A 1.2-square-kilometre uninhabited island near the edge of Ellesmere Island, Nunavut has been a source of conflict between Canada and Denmark for almost 40 years.
Whether Hans Island belongs to Canada or Greenland has been widely debated for years on end, and both countries have gone to great lengths to claim the rock in the middle of the ocean.
“Hans Island is really just a large rock, but it happens to lie smack dab in the middle of the Nares Strait, a 22-mile-wide channel of very cold water separating Canada and Greenland, an autonomous territory of Denmark,” notes a New York Times article from 2016.
“The island falls within the 12-mile territorial limit of either shore, allowing both sides to claim it under international law.”
Both countries have repeatedly claimed sovereignty over the island, which has likely been used as an Inuit hunting ground since the 14th century.
They attempted to established an official border through the strait in 1973 but failed to come to a conclusion over Hans Island, so the issue was set aside and left to be resolved at a later time.
In 1984, in true passive-aggressive Canadian fashion, Canadian troops visited the island and left a flag and a bottle of whisky behind to symbolically mark their territory.
But Denmark’s minister of Greenland quickly replaced Canada’s symbols with a Danish flag, a bottle of Danish schnapps and a note saying “Welcome to the Danish island.”
“Whenever you get people together, especially people who are friends and neighbours and like a drink or two, they come up with ingenious ways of indicating what’s theirs or not,” Alan Kessel, a legal expert with Global Affairs Canada, told CBC News in 2018.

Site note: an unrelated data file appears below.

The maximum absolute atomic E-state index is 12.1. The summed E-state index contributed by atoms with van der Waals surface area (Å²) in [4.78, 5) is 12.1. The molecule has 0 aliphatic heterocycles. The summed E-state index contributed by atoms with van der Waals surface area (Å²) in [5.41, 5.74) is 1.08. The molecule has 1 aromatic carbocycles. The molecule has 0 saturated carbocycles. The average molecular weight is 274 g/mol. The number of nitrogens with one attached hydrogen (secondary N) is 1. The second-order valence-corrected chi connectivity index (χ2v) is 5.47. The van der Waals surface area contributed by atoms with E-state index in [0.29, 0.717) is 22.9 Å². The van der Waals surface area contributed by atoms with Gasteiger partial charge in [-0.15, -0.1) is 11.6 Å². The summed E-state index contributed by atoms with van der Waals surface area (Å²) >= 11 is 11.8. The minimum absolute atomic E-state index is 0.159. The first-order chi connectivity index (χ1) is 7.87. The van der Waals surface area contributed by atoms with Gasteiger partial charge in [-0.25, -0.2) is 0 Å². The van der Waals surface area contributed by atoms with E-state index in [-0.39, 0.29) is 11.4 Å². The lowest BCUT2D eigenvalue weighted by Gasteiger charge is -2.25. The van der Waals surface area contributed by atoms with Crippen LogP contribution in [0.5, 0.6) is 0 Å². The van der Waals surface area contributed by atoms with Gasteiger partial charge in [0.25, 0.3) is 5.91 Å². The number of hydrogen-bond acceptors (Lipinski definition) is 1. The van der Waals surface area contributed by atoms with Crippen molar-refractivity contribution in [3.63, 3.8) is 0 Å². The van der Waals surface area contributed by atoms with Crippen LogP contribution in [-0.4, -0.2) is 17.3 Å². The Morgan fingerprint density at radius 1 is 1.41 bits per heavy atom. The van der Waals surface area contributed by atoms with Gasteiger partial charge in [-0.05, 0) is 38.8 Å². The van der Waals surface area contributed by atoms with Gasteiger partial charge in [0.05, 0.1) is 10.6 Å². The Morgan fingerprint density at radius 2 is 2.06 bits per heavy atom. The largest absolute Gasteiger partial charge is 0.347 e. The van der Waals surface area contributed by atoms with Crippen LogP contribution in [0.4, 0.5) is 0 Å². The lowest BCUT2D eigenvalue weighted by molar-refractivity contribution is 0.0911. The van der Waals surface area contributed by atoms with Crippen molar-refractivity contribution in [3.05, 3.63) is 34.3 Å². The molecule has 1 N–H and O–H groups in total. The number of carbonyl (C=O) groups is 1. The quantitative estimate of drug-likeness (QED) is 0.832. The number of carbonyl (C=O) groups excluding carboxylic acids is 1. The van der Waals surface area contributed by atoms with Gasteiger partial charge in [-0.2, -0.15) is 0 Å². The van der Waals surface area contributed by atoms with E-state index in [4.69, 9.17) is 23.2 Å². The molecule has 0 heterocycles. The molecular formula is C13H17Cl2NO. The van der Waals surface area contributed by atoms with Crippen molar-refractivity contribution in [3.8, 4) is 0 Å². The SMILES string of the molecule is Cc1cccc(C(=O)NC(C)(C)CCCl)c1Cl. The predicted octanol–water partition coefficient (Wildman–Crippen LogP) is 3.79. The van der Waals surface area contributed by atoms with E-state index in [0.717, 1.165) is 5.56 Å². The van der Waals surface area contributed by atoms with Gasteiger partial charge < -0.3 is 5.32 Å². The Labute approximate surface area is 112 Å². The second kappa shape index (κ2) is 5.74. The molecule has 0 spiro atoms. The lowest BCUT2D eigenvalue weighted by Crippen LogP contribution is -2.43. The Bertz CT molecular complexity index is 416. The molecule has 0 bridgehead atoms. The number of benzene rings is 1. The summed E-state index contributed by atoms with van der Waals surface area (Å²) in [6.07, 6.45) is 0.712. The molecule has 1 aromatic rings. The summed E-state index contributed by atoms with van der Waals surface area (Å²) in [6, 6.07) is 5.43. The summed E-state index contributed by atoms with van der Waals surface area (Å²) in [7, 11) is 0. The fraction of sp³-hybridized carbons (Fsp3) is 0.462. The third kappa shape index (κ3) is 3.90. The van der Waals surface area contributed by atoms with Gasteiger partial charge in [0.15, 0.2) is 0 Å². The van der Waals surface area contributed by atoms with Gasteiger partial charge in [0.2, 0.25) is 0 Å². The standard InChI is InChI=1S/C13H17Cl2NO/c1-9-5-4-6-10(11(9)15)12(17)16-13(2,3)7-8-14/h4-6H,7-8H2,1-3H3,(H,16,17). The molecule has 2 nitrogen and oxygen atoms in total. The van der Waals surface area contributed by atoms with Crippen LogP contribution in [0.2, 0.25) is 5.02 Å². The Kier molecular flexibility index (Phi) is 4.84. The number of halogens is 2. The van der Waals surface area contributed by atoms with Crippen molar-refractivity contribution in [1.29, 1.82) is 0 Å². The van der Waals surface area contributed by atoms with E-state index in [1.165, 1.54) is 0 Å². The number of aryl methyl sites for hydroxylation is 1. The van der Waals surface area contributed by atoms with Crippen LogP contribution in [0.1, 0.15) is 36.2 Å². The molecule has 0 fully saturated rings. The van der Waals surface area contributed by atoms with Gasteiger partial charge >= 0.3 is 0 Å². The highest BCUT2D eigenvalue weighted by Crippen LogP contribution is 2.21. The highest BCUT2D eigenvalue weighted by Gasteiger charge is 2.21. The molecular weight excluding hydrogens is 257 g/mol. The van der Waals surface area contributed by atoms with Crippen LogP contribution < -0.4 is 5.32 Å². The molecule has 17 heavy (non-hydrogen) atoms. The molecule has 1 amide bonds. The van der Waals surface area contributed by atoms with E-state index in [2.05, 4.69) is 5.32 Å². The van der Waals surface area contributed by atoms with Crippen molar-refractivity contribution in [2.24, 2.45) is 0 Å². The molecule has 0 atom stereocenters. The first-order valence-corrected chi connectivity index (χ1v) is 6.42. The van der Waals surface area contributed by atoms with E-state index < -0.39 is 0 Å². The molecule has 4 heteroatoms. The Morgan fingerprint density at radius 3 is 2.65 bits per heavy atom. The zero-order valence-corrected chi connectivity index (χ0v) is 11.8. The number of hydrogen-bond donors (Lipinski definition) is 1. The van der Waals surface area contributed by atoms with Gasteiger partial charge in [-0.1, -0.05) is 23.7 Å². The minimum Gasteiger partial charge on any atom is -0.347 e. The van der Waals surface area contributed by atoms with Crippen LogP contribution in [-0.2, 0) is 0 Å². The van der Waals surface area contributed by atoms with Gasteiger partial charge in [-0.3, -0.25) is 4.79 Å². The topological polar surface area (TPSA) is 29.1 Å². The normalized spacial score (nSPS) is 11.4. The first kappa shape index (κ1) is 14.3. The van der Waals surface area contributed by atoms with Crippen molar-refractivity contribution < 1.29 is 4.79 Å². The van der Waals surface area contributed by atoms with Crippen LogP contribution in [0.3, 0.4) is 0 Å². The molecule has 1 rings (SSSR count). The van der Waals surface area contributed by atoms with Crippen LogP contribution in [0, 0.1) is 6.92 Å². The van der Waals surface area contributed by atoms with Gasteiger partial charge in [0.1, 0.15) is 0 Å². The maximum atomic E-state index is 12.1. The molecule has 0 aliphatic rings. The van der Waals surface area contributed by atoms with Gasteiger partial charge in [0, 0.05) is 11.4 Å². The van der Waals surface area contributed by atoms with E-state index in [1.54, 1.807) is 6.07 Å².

The following years were filled with disputes and disagreements as the two countries continued to claim the island as their own.
Negotiations between the two countries were reopened in 2005 and several solutions were proposed in the years to come including an agreement to submit the dispute to the International Court of Justice in The Hague, an official statement saying they’d agreed on a process to resolve the conflict and a proposal for Canada and Denmark to split Hans Island right down the middle.
In 2012, Canada and Denmark officially came to an agreement on the exact border between them, but the issue of Hans Island remained unresolved.
Most recently, in 2018, Canada and Denmark agreed to create a joint task force made up of lawyers and experts to come up with an official agreement in an attempt to settle the age-old conflict once and for all.